Sandy Koufax arrives in Dodgers camp

Craig Minami | True Blue LA

From Kershaw to Kemp to Puig to the Diamondbacks, the Dodgers legendary left-hander opened up on Monday, his first full day in camp.

GLENDALE -- Dodgers legend Sandy Koufax is back in camp, reprising his role this year as a special adviser to team chairman Mark Walter. Koufax arrived on Sunday afternoon, but made his first trek to watch the Dodgers practice on Monday.

Koufax wasn't in uniform on Monday — he was at various times in 2013, his return to the organization — wearing a Dodgers pullover and cargo shorts. His presence though was unmistakable, turning the heads of players and fans alike as he made his way onto the practice fields.

The crush of fans got so intense that security guards had to step in on one occasion to move autograph seekers back, to create room.

Koufax doesn't have a defined role, but will offer advice when asked, either to pitching coaches Rick Honeycutt and Ken Howell, or players. Koufax shared a nice moment between fields with Matt Kemp, offering a bit of advice (I wasn't close enough to hear, but I'd imagine the language being spoken could only be deciphered by those who have flown so high, enough to make Icaros jealous).


Photo: Jon SooHoo / Dodgers

When asked what he thought of the Dodgers four-outfielder situation and Kemp's comments that he wasn't a fourth outfielder, Koufax deferred to manager Don Mattingly but did say it wasn't a big deal at all.

"The best three people will play every day," Koufax said.

Koufax presented Clayton Kershaw his second Cy Young Award at the BBWAA awards dinner in January, and said he wasn't bothered in the least when many compare Kershaw to him.

"No, not at all. I hope by the time it's over, it will be a big honor," Koufax said. "He's going to have to deal with it later."

Kershaw has two Cy Young Awards and turns 26 in March. Koufax won the first of his three awards at age 27, in 1963. Koufax was asked what Kershaw had to do to sustain his success.

"At 25 you don't have to adjust. Talk to me when he's 35. He just has to keep doing what he's doing, and every year he has gotten better," he said. "If he keeps getting better the sky's the limit, and if he doesn't get any better the sky's still the limit. He's a great pitcher, he's special."

Koufax had trouble coming up with a comparable player from his era for Yasiel Puig.

"He's so physically talented. Everyone makes a comparison to Bo Jackson, who played football and baseball," Koufax said. "These guys are so big, so strong and so fast, which is a combination you don't always see."

Koufax was asked if Puig's arm reminded him of Roberto Clemente. He acknowledged they were similar, but stressed he didn't want to compare someone to Clemente after 2-3 months in the big leagues. Koufax didn't have much of a problem with Puig's flair, to a point.

"If the showmanship doesn't involve bad decisions, it's fine. I think people love it," Koufax said. "You've got a great arm, you'd like to show it off, but you'd like to see it go to the right place all the time.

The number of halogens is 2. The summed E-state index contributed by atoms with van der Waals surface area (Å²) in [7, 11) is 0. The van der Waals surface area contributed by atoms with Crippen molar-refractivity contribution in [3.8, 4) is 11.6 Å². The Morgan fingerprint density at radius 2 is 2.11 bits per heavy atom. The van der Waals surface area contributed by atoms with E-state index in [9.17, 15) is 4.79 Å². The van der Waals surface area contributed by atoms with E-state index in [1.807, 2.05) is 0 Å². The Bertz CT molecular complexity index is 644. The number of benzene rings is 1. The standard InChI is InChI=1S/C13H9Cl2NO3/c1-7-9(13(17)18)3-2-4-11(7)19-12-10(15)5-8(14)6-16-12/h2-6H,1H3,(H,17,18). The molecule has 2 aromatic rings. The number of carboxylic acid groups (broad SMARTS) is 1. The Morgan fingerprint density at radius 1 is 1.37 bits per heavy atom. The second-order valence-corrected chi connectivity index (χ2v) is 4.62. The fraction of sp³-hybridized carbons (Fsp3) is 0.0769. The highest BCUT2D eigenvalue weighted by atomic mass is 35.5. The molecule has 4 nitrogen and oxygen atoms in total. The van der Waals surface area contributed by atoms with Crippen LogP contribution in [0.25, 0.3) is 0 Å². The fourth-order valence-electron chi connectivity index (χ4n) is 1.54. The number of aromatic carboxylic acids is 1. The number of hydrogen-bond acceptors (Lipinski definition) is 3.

"He's young. The biggest thing is he hasn't played against competition as good as he is. He's always been able to have his physical ability make up for whatever else you do. He's learning, I'm sure [improvement is] going to happen. There's too much talent not to."

Koufax was also asked about the rivalry between the Dodgers and Diamondbacks, which in 2013 included a brawl and one pool party that ruffled several Phoenician feathers.

"It's kind of silly, but it happens when you're in the same division. When you play each other so many times in the spring and so many times during the season, you get mad at each other," Koufax said. "Do you all have wives and husbands? Do you all get along?"

Koufax was sure the Dodgers and Diamondbacks wouldn't have any sort of incident in Australia.

"After that long on an airplane, you don't have a temper left," he quipped.

There is just an aura around Koufax, so much so that the presence of Orel Hershiser and Tommy Davis in Dodgers camp was under the radar. It is even prevalent while interviewing him.

Koufax only made one opening day start during his career, which seems absurd but was more coincidental than anything.

"It just happened that way. It's kind of called an honor, but a lot depends on what happens in spring training," Koufax then added. "If you have three or four good pitchers, it might depend who you are playing."

Koufax then asked, "How did I do that opening day?"

The question somehow got passed like a hot potato to me, but I froze. I didn't know the answer, but I guessed, "You probably won."

"A 4-0 shutout of the Cardinals," Koufax said, laughing as he walked off.

He was right, of course. In 1964. But it's hard to blame St. Louis. They were probably just as mesmerized by Koufax as everyone else.

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